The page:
Haisam Hassanein was the 2016–17 Glazer Fellow at The Washington Institute.
Articles & Testimony
In addition to boosting the economic prospects of individual countries, the QIZ arrangements between Egypt, Israel, and the United States show how trade can be used as a powerful catalyst for multilateral cooperation on other fronts.
During his recent campaign, U.S. President-elect Donald Trump revealed little fondness for free trade agreements. But in the Middle East, there is at least one that deserves a second look: the Qualifying Industrial Zones (QIZs) protocol between Egypt and Israel, which, guided by U.S. commercial diplomacy, enhanced cooperation between the two countries beyond traditional security matters and into economic ties. It also helped save the Egyptian textile industry, benefited thousands of companies, and created hundreds of thousands of jobs.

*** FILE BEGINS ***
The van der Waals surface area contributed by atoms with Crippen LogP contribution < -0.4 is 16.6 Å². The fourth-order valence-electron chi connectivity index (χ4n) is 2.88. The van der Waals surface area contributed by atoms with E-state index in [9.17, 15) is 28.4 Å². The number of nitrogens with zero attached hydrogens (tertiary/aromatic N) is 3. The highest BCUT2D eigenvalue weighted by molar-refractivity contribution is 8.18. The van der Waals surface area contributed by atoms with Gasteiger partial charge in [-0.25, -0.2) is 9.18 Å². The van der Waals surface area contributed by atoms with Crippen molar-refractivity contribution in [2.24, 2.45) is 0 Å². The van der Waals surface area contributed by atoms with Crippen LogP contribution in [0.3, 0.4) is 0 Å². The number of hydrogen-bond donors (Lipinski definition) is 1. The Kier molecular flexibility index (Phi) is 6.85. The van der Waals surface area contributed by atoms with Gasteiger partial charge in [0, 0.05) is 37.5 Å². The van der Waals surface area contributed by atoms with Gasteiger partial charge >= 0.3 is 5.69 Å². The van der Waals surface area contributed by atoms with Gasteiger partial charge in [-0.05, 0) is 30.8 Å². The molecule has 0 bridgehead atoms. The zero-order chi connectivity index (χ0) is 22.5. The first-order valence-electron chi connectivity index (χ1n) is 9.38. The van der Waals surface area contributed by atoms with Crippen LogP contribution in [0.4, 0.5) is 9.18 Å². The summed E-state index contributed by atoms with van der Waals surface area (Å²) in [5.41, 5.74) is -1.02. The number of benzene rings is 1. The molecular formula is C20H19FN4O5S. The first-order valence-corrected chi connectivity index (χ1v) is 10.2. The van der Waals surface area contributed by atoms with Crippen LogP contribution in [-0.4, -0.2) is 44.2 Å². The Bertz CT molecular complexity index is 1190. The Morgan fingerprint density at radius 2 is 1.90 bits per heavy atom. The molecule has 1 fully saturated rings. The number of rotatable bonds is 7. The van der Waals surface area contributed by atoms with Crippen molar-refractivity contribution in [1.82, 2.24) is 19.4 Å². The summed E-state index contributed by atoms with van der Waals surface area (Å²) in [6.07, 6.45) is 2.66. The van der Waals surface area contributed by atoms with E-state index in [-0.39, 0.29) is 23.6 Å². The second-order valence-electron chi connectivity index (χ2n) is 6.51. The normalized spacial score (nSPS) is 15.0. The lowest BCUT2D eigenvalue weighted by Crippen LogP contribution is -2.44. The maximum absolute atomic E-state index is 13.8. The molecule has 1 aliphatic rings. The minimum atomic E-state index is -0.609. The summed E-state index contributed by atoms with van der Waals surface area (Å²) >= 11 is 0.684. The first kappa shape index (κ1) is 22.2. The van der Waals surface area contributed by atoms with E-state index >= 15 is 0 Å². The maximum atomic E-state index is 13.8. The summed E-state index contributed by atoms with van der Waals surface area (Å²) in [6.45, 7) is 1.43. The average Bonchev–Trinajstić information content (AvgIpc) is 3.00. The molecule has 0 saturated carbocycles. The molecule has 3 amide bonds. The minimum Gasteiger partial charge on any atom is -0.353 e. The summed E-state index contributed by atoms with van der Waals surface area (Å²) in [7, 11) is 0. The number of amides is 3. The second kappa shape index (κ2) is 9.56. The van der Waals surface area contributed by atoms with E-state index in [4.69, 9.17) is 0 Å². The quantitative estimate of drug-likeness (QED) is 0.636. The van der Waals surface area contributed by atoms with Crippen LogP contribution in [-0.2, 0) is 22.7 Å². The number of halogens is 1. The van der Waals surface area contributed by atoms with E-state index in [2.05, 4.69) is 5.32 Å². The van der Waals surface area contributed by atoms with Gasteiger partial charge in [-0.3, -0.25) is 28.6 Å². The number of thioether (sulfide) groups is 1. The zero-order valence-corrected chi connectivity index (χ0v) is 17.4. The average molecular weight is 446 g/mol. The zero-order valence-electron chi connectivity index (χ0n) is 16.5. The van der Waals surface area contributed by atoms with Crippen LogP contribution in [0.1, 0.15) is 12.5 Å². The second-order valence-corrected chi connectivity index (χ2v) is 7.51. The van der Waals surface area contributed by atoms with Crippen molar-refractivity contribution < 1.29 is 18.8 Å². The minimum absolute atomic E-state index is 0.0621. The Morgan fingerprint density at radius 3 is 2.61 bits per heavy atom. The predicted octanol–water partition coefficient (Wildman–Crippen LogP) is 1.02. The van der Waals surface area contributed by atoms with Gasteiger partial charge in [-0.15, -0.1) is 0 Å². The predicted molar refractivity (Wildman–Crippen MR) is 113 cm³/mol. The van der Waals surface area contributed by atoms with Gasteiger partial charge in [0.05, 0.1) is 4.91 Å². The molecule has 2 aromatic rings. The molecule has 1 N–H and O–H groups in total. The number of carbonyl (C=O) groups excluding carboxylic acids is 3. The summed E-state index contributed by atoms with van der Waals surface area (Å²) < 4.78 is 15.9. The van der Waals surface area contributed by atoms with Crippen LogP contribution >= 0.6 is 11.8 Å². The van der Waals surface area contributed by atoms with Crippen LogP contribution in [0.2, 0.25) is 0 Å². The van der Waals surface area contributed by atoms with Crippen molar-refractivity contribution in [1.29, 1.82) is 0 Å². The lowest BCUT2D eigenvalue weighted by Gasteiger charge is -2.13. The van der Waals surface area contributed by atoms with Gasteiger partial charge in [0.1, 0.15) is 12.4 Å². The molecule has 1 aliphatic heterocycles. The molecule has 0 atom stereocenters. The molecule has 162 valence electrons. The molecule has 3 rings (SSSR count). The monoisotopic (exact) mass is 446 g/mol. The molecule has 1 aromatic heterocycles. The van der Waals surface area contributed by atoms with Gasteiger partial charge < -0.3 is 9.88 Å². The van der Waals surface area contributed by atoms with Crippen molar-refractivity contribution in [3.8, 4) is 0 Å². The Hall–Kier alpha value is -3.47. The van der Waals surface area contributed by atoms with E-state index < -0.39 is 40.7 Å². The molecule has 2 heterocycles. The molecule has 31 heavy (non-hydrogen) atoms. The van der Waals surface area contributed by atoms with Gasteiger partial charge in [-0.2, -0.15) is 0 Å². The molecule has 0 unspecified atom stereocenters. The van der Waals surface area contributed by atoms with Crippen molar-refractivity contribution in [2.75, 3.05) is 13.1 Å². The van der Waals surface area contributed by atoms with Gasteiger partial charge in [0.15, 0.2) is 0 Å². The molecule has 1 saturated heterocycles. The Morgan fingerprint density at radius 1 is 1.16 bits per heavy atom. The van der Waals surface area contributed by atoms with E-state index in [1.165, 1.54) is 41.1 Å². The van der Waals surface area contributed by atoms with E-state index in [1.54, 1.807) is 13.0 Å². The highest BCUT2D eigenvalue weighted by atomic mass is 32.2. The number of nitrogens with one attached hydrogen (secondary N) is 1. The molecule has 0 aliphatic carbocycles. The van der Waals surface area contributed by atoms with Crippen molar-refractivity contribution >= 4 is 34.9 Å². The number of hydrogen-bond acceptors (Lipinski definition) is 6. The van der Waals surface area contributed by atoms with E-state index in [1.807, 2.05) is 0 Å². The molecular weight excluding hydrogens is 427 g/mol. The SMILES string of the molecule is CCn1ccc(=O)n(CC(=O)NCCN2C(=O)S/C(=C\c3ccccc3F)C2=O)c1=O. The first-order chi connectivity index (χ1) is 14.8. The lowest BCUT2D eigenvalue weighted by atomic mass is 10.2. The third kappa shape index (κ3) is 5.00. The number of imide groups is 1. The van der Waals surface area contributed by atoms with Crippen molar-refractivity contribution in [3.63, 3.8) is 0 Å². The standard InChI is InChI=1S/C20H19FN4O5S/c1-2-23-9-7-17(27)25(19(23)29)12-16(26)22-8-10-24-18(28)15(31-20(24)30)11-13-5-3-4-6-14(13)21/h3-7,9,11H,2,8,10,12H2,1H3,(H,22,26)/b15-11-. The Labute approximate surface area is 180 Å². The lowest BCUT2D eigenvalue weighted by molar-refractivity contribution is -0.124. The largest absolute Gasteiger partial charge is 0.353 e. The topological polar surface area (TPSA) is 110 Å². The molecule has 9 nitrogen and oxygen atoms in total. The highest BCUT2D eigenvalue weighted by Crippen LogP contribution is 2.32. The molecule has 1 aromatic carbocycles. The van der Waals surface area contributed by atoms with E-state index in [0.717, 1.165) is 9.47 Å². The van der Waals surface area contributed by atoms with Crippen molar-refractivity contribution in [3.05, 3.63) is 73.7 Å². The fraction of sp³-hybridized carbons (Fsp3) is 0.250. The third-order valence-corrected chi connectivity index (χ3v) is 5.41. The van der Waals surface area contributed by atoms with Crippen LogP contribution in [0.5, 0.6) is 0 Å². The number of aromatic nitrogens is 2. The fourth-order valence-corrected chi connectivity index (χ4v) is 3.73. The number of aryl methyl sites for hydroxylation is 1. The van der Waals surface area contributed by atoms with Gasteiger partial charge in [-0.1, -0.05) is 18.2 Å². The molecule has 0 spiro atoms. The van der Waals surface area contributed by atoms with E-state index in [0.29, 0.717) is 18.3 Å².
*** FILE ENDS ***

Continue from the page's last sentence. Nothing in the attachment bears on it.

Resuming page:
The QIZs were meant as an extension of the U.S.-Israeli free trade agreement of 1985. The first round of talks began in July 2003, and the negotiations aimed to extend preferential treatment in U.S. markets to exports from designated areas in Egypt. For their part, the Egyptians wanted to avoid future setbacks from the changes in the WTO textile quota regimes. They were also trying to mimic Jordan's own QIZs and to secure a free trade agreement with the United States. As for the Israelis, they were keen on giving legitimacy to the business relations that had existed between the two partners for years without public recognition...